Teach This Poem, though developed with a classroom in mind, can be easily adapted for remote learning, hybrid learning models, or in-person classes. Please see our suggestions for how to adapt this lesson for remote or blended learning. We have also noted suggestions when applicable and will continue to add to these suggestions online.

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Featured Poem

Related Resource

Stevie Wonder
Listen to the song “Higher Ground” by Stevie Wonder.

Classroom Activities

The following activities and questions are designed to help your students use their noticing skills to move through the poem and develop their thinking skills so they understand its meaning with confidence, using what they’ve noticed as evidence for their interpretations. Read more about the framework upon which these activities are based.

  1. Warm-up: (free-write) What comes to mind when you hear the phrase “I want”? Write for a few minutes. Feel free to create a list or just write what comes to mind. Share your writing with a classmate or small group.

  2. Before Reading the Poem: Listen to the song “Higher Ground” by Stevie Wonder. What words or phrases from the song stand out to you? Why? 

  3. Reading the Poem: Silently read “I want” by Jordan Jace. What do you notice about the poem? Note any words or phrases that stand out to you, or any questions you might have.

  4. Listening to the Poem: Enlist two volunteers and listen as the poem is read aloud twice, and write down any additional words and phrases that stand out to you. Or, you can opt to listen to the poet read the poem.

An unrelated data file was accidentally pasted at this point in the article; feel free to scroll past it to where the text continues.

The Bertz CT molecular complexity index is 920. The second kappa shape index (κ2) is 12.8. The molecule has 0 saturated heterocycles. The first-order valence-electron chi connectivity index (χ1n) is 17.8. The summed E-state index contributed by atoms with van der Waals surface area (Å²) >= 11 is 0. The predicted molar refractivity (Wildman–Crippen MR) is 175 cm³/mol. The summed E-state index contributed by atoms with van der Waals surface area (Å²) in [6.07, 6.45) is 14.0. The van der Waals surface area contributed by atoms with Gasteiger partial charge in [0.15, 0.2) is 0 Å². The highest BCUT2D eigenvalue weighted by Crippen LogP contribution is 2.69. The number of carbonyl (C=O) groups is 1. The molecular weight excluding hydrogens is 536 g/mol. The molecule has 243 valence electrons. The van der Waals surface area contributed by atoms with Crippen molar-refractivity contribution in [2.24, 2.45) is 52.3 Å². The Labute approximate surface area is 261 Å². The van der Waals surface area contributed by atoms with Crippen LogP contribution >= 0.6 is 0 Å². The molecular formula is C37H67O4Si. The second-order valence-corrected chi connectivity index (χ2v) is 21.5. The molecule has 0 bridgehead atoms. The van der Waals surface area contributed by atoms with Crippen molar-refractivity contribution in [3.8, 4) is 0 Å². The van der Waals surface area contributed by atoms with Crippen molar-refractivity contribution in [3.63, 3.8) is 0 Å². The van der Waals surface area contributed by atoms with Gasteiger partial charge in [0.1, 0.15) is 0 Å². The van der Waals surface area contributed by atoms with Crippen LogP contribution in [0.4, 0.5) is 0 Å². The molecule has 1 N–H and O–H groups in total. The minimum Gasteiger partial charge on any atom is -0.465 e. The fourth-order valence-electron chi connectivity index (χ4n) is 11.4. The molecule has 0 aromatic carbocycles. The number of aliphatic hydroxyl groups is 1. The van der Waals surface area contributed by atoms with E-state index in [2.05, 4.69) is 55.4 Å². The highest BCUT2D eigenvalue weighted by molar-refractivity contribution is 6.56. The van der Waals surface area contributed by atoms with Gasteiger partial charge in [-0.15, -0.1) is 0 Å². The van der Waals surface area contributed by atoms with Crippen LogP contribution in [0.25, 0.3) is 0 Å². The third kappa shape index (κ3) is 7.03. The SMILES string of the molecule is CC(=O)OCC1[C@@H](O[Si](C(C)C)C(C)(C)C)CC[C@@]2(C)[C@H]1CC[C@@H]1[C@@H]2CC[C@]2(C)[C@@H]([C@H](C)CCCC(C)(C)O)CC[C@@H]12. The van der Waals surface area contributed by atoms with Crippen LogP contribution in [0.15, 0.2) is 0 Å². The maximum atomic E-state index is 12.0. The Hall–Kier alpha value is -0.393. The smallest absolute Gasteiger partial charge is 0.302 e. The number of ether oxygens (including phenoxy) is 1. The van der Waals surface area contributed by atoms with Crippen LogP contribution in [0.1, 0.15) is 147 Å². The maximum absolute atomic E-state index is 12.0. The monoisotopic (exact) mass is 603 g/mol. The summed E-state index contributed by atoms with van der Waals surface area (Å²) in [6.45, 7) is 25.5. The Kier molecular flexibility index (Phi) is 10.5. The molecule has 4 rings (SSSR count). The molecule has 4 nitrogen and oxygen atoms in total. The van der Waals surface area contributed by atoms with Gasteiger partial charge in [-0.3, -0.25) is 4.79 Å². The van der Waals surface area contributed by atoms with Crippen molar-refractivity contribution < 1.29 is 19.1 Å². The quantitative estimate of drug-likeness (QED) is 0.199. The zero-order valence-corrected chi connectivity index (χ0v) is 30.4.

5. Small Group Discussion: Share what you noticed about the poem with a small group. How does the poem compare to the song and what you wrote at the beginning of class? Why? How would you describe the speaker in the poem? What does the speaker want? How do you know?

  6. Whole Class Discussion: What do you think of the first three lines of the poem: “I want to write poems for construction workers and dreamers / For revolutionaries / For deadbeats and those on the low”? Why? Can a poem be revolutionary, and is this poem revolutionary? Why or why not? 

  7. Extension for Grades 7-8: Write your own poem inspired by Jace’s work. What is it that you want? What do you envision? If possible, include a line from Jace’s poem in your writing. 

  8. Extension for Grades 9-12: Expand on the discussion from earlier: How might a poem be revolutionary? Find a poem that might be in conversation with Jace’s poem. This poem might have similar themes or might reveal something powerful about the speaker. Bring your selection to class and share. How is this poem similar to or different from Jace’s poem? 

More Context for Teachers

In her essay, “Poetry for the People,” Eunsong Kim writes, “To underscore how often language, and the language of power tells untruths, lies, ‘evades,’ and to emphasize how poetry can offer more, Mirikitani writes, ‘We will meet in the circles of poetry for the people… / with truth: / I put the things I want / inside a heart shaped box— / a new dress, a bathtub full of hot water, / fresh strawberries, white gardenias, / a warm coat, child sized, / warm hands, lover size.’” Read more

Poetry Glossary

Speaker: the voice of the poem, similar to a narrator in fiction. Read more.